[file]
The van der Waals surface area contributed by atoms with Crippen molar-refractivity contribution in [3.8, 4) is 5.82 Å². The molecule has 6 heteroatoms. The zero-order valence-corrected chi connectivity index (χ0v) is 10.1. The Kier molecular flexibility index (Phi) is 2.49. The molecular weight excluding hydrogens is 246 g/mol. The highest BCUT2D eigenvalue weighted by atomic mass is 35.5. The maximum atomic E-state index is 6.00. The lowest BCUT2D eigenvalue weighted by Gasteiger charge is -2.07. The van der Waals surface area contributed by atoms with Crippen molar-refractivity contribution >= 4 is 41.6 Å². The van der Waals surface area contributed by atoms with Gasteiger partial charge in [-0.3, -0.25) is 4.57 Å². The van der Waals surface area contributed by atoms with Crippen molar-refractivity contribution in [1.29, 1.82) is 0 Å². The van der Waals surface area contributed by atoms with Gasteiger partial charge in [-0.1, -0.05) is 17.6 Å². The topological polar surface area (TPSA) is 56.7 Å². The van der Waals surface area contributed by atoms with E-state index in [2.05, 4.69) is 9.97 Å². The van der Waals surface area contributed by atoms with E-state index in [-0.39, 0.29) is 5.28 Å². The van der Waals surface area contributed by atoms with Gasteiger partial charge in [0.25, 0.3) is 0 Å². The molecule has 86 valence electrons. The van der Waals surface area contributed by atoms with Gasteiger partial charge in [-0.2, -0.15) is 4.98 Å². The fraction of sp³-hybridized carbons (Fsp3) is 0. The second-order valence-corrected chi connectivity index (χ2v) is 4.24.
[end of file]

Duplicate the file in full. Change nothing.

The van der Waals surface area contributed by atoms with Crippen molar-refractivity contribution in [3.8, 4) is 5.82 Å². The molecule has 6 heteroatoms. The zero-order valence-corrected chi connectivity index (χ0v) is 10.1. The Kier molecular flexibility index (Phi) is 2.49. The molecular weight excluding hydrogens is 246 g/mol. The highest BCUT2D eigenvalue weighted by atomic mass is 35.5. The maximum atomic E-state index is 6.00. The lowest BCUT2D eigenvalue weighted by Gasteiger charge is -2.07. The van der Waals surface area contributed by atoms with Crippen molar-refractivity contribution >= 4 is 41.6 Å². The van der Waals surface area contributed by atoms with Gasteiger partial charge in [-0.3, -0.25) is 4.57 Å². The van der Waals surface area contributed by atoms with Crippen molar-refractivity contribution in [1.29, 1.82) is 0 Å². The van der Waals surface area contributed by atoms with Gasteiger partial charge in [-0.1, -0.05) is 17.6 Å². The topological polar surface area (TPSA) is 56.7 Å². The van der Waals surface area contributed by atoms with E-state index in [2.05, 4.69) is 9.97 Å². The van der Waals surface area contributed by atoms with E-state index in [-0.39, 0.29) is 5.28 Å². The van der Waals surface area contributed by atoms with Gasteiger partial charge in [0.25, 0.3) is 0 Å². The molecule has 86 valence electrons. The van der Waals surface area contributed by atoms with Gasteiger partial charge in [-0.2, -0.15) is 4.98 Å². The fraction of sp³-hybridized carbons (Fsp3) is 0. The second-order valence-corrected chi connectivity index (χ2v) is 4.24.